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The microcontroller would still probably be much better for that. Programmable logic chips are often quite a bit larger than simple microcontrollers since they need to support arbitrary logic, not to mention they're expensive too. You can get some really small and simple PIC chips, like those from Microchip, to do what you need without the extra baggage. Many have internal oscillators, etc. so it's basically power-program-and-go.

Have you actually spec'ed out some hardware you're going to use, or are you just simulating at this point? It's one thing to have a simple design, another to have a piece of hardware that will allow you to realize it.
 

danq

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Bionic-Badger said:
Have you actually spec'ed out some hardware you're going to use, or are you just simulating at this point?  It's one thing to have a simple design, another to have a piece of hardware that will allow you to realize it.
Well, I know that I didn't approach this quite as methodically as I should, at first... I thought it would be just a matter of getting a chip that would be sufficient, then programming it and "there ya go".

Except for the chip, the hardware is my own circuitry. Actually I breadboarded everything already - including discrete logic circuitry! and verified that it works.

Then I just ordered a simple chip to start out with - a TI "TIBPAL16R8" and a programmer that says it will deal with that chip. Did not realize at that time what an ordeal it was going to be to get a high-level compiler to go from design all the way to the programmer format.

The logic circuit that I ended up with was made using "StateCad", because what I'm doing lends itself well to a Finite-State Machine approach. Statecad is a pretty good tool, but it outputs VHDL code and I need then to have a compiler from there to the hardware level.

That's where my long journey got bogged down. The compilers ("synthesis tools") all were limited to the hardware chips of the vendors, and none of them seem to make the old PAL16R8 except TI, which (of course) has no compiler...

But one of the links someone gave me led to Lattice; and they have some 'primitive' stuff still - they call it "Legacy" - and there's software to support it. I think. Last night I tried and failed to get all the way to a .bin, .hex, or .jed, but I'm pretty fuzzy at 2am so will check it out again prob tonight.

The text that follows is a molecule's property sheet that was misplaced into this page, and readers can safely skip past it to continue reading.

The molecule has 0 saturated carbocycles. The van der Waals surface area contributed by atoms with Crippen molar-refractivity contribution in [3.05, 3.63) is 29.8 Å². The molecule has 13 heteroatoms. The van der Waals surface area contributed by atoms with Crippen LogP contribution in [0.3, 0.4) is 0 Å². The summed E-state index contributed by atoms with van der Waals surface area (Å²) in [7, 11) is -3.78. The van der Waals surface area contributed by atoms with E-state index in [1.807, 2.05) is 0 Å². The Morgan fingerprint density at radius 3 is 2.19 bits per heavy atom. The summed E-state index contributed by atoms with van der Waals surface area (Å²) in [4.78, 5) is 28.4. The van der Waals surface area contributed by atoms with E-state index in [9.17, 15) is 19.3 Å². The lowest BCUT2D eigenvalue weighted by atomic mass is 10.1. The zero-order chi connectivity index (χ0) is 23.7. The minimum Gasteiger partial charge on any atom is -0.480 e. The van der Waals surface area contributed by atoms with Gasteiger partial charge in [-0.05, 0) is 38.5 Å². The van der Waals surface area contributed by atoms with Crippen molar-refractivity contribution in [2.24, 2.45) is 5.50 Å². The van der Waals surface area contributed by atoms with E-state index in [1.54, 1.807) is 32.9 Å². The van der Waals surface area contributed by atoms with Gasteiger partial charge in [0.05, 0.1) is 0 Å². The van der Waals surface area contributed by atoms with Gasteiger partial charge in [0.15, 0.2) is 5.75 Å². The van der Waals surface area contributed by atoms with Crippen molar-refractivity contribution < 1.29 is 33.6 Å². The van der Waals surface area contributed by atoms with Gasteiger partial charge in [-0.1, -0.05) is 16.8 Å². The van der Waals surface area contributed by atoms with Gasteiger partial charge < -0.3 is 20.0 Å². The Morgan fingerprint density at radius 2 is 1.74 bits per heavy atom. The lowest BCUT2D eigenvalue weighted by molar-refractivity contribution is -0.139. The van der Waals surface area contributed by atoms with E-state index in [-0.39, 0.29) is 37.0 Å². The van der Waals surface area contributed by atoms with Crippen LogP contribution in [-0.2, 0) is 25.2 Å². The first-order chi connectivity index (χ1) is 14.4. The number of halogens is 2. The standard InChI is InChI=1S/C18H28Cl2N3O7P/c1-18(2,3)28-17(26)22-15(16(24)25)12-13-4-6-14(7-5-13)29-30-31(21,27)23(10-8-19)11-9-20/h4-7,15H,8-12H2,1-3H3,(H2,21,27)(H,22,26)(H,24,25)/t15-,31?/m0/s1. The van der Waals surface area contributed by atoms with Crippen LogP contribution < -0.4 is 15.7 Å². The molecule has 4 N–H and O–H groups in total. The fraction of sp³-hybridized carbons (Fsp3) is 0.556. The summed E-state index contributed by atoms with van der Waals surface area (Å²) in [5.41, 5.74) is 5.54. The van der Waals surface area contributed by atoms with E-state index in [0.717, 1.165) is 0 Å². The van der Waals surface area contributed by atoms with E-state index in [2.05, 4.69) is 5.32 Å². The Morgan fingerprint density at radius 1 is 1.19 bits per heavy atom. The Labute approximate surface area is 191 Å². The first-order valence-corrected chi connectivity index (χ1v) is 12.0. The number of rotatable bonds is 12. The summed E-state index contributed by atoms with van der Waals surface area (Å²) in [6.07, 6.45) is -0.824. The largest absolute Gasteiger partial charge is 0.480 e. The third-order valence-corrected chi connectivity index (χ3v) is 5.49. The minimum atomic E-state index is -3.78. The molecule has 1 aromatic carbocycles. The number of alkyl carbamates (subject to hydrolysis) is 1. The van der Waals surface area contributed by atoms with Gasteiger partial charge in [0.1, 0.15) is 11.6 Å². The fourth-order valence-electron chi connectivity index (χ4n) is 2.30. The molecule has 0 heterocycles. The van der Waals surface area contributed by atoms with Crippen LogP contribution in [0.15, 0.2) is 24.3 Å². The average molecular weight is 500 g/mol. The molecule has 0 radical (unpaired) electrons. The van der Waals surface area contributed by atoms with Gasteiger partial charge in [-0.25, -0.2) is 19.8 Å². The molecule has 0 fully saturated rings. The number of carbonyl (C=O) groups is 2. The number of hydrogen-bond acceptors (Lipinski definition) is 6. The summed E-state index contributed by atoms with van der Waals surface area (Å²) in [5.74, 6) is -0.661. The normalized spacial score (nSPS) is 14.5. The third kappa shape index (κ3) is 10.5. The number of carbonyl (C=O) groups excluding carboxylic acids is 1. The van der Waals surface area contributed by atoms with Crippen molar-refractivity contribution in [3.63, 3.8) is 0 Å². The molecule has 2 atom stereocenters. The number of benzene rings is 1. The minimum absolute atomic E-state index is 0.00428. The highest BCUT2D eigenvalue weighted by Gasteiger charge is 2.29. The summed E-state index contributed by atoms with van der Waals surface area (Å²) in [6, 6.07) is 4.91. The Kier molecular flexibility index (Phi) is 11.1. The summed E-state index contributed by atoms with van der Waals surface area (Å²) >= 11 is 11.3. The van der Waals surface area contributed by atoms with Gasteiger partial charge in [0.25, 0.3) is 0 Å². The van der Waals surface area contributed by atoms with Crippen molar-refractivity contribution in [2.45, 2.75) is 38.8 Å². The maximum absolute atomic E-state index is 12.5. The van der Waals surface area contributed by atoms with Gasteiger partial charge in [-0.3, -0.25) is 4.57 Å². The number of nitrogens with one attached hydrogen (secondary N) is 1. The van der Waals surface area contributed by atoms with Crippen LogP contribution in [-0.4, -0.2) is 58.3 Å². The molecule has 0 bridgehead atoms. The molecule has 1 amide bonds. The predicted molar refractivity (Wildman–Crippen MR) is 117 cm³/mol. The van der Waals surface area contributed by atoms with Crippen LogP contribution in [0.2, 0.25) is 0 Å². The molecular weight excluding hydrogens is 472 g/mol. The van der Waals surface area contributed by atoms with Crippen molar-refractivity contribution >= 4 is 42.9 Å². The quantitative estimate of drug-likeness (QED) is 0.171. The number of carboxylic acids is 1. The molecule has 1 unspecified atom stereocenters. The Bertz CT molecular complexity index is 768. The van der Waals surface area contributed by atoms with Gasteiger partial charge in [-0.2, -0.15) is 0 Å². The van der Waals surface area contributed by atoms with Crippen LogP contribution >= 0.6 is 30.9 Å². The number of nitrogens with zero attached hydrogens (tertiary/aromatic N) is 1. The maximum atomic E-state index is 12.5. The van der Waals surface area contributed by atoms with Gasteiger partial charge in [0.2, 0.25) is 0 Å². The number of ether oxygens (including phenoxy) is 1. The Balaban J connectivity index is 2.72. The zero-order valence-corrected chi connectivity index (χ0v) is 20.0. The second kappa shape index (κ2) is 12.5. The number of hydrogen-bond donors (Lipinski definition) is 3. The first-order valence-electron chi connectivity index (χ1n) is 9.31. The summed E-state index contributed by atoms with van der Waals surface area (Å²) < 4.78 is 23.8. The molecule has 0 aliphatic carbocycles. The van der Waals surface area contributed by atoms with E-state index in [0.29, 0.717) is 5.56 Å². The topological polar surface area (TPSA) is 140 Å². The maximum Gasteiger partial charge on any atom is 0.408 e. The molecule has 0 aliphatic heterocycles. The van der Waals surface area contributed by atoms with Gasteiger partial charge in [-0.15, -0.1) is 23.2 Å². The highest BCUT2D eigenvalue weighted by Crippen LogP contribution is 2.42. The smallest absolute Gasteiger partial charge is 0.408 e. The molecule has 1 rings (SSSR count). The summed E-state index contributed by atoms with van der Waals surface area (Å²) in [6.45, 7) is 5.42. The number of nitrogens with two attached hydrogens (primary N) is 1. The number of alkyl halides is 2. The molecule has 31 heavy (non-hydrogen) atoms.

Thanks for the link, Bio-b; I wasn't satisfied with the gargantuan size of any of the chips I've seen so far, and will check out that Microchip link straight away.

But I may be mute on this topic for a bit, have limited physical ability and energy recently and must partition it out carefully because I'm falling behind on important things (like prepping the house for winter, tying my shoes, making some shoes to tie...) So, if I don't respond to further discussion for a while, it's not because I'm not interested.
 

Bionic-Badger

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$2.50 is pretty expensive if all you want is a state machine encoder. It may even be that the chip is not re-programmable as well, rather the connections are permanently fused during programming. Unless you need extremely fast state-machine encoding, you would probably do better to buy a really cheap microcontroller and write a state machine using that. The package size is also really large compared to many simple microcontrollers, since these devices are designed mostly to replace legacy TTL logic systems with a single chip.
 

danq

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yeah, it looks like I can get more firepower than I need in an 8-lead msop package from Microchip - thanks for the leads!

but today is for gardening...
:)
DanQ
 

Benm

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Oh yes, those entry level PIC's come cheap sometimes...

I guess this is also the reason some people use them for the most simplistic off applications (like a 5 input AND gate) - they are easier to keep in stock then a whole array of TLL/CMOS chips. As long as you don't need the speed, it sounds reasonable ;)